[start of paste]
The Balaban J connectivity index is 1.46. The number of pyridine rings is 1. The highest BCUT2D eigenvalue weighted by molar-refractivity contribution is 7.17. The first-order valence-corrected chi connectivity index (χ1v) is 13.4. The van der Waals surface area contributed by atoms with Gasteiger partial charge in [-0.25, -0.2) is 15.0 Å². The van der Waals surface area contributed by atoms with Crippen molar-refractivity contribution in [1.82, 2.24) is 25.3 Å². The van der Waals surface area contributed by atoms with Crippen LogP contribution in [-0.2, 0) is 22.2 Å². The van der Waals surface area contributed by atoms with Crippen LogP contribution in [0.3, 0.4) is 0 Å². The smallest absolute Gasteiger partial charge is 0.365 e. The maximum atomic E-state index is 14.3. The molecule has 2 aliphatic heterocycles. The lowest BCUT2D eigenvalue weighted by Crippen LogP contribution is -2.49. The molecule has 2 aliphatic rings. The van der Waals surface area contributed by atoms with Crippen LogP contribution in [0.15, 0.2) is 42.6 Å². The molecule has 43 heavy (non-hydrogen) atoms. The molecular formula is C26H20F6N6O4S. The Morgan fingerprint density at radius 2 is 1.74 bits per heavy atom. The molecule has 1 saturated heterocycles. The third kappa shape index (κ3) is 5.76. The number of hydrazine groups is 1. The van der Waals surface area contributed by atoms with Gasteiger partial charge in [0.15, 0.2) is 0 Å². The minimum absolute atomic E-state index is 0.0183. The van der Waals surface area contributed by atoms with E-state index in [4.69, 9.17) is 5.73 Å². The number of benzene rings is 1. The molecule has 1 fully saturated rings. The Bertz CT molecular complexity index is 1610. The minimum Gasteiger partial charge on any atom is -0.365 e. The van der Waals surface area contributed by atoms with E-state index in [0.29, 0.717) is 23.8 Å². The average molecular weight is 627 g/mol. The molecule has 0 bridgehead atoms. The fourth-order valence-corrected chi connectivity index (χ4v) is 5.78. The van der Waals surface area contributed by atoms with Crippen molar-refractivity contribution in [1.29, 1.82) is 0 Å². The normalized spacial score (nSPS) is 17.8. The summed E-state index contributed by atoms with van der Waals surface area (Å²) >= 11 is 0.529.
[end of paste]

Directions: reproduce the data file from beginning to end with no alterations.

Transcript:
The Balaban J connectivity index is 1.46. The number of pyridine rings is 1. The highest BCUT2D eigenvalue weighted by molar-refractivity contribution is 7.17. The first-order valence-corrected chi connectivity index (χ1v) is 13.4. The van der Waals surface area contributed by atoms with Gasteiger partial charge in [-0.25, -0.2) is 15.0 Å². The van der Waals surface area contributed by atoms with Crippen molar-refractivity contribution in [1.82, 2.24) is 25.3 Å². The van der Waals surface area contributed by atoms with Crippen LogP contribution in [-0.2, 0) is 22.2 Å². The van der Waals surface area contributed by atoms with Crippen LogP contribution in [0.3, 0.4) is 0 Å². The smallest absolute Gasteiger partial charge is 0.365 e. The maximum atomic E-state index is 14.3. The molecule has 2 aliphatic heterocycles. The lowest BCUT2D eigenvalue weighted by Crippen LogP contribution is -2.49. The molecule has 2 aliphatic rings. The van der Waals surface area contributed by atoms with Crippen LogP contribution in [0.15, 0.2) is 42.6 Å². The molecule has 43 heavy (non-hydrogen) atoms. The molecular formula is C26H20F6N6O4S. The Morgan fingerprint density at radius 2 is 1.74 bits per heavy atom. The molecule has 1 saturated heterocycles. The third kappa shape index (κ3) is 5.76. The number of hydrazine groups is 1. The van der Waals surface area contributed by atoms with Gasteiger partial charge in [0.15, 0.2) is 0 Å². The minimum absolute atomic E-state index is 0.0183. The van der Waals surface area contributed by atoms with E-state index in [4.69, 9.17) is 5.73 Å². The number of benzene rings is 1. The molecule has 1 fully saturated rings. The Bertz CT molecular complexity index is 1610. The minimum Gasteiger partial charge on any atom is -0.365 e. The van der Waals surface area contributed by atoms with E-state index in [0.29, 0.717) is 23.8 Å². The average molecular weight is 627 g/mol. The molecule has 0 bridgehead atoms. The fourth-order valence-corrected chi connectivity index (χ4v) is 5.78. The van der Waals surface area contributed by atoms with Crippen molar-refractivity contribution in [1.29, 1.82) is 0 Å². The normalized spacial score (nSPS) is 17.8. The summed E-state index contributed by atoms with van der Waals surface area (Å²) >= 11 is 0.529.